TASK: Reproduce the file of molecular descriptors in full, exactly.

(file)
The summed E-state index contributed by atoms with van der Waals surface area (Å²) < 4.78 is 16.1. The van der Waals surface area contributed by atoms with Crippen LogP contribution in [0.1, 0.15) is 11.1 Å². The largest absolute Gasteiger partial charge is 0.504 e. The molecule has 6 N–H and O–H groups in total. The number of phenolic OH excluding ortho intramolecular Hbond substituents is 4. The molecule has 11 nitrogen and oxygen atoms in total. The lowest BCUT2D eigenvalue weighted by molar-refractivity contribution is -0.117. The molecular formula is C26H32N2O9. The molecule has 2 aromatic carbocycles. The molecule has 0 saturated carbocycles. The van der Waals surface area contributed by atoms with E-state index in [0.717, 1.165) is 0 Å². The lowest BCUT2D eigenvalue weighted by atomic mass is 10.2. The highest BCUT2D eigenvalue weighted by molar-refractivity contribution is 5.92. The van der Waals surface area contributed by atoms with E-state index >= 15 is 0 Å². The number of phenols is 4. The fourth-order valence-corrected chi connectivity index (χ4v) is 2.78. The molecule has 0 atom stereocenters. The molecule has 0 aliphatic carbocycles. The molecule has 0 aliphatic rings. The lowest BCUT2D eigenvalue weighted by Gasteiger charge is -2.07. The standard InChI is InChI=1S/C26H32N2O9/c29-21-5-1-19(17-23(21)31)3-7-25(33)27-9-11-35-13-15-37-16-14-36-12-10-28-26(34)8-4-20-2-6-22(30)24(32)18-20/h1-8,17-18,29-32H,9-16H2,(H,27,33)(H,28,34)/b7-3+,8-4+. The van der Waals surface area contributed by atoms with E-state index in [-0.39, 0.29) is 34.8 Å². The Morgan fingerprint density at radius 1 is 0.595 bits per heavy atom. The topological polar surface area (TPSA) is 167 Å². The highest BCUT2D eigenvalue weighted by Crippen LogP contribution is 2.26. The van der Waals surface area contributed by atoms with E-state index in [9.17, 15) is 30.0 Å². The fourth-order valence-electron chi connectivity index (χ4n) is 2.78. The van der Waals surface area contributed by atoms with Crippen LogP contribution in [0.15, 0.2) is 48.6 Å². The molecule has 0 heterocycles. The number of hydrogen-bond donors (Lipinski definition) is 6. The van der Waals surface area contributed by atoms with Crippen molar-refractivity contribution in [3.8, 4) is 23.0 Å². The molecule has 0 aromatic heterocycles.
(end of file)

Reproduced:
The summed E-state index contributed by atoms with van der Waals surface area (Å²) < 4.78 is 16.1. The van der Waals surface area contributed by atoms with Crippen LogP contribution in [0.1, 0.15) is 11.1 Å². The largest absolute Gasteiger partial charge is 0.504 e. The molecule has 6 N–H and O–H groups in total. The number of phenolic OH excluding ortho intramolecular Hbond substituents is 4. The molecule has 11 nitrogen and oxygen atoms in total. The lowest BCUT2D eigenvalue weighted by molar-refractivity contribution is -0.117. The molecular formula is C26H32N2O9. The molecule has 2 aromatic carbocycles. The molecule has 0 saturated carbocycles. The van der Waals surface area contributed by atoms with E-state index in [0.717, 1.165) is 0 Å². The lowest BCUT2D eigenvalue weighted by atomic mass is 10.2. The highest BCUT2D eigenvalue weighted by molar-refractivity contribution is 5.92. The van der Waals surface area contributed by atoms with E-state index >= 15 is 0 Å². The number of phenols is 4. The fourth-order valence-corrected chi connectivity index (χ4v) is 2.78. The molecule has 0 atom stereocenters. The molecule has 0 aliphatic carbocycles. The molecule has 0 aliphatic rings. The lowest BCUT2D eigenvalue weighted by Gasteiger charge is -2.07. The standard InChI is InChI=1S/C26H32N2O9/c29-21-5-1-19(17-23(21)31)3-7-25(33)27-9-11-35-13-15-37-16-14-36-12-10-28-26(34)8-4-20-2-6-22(30)24(32)18-20/h1-8,17-18,29-32H,9-16H2,(H,27,33)(H,28,34)/b7-3+,8-4+. The van der Waals surface area contributed by atoms with E-state index in [-0.39, 0.29) is 34.8 Å². The Morgan fingerprint density at radius 1 is 0.595 bits per heavy atom. The topological polar surface area (TPSA) is 167 Å². The highest BCUT2D eigenvalue weighted by Crippen LogP contribution is 2.26. The van der Waals surface area contributed by atoms with E-state index in [9.17, 15) is 30.0 Å². The fourth-order valence-electron chi connectivity index (χ4n) is 2.78. The van der Waals surface area contributed by atoms with Crippen LogP contribution in [0.15, 0.2) is 48.6 Å². The molecule has 0 heterocycles. The number of hydrogen-bond donors (Lipinski definition) is 6. The van der Waals surface area contributed by atoms with Crippen molar-refractivity contribution in [3.8, 4) is 23.0 Å². The molecule has 0 aromatic heterocycles.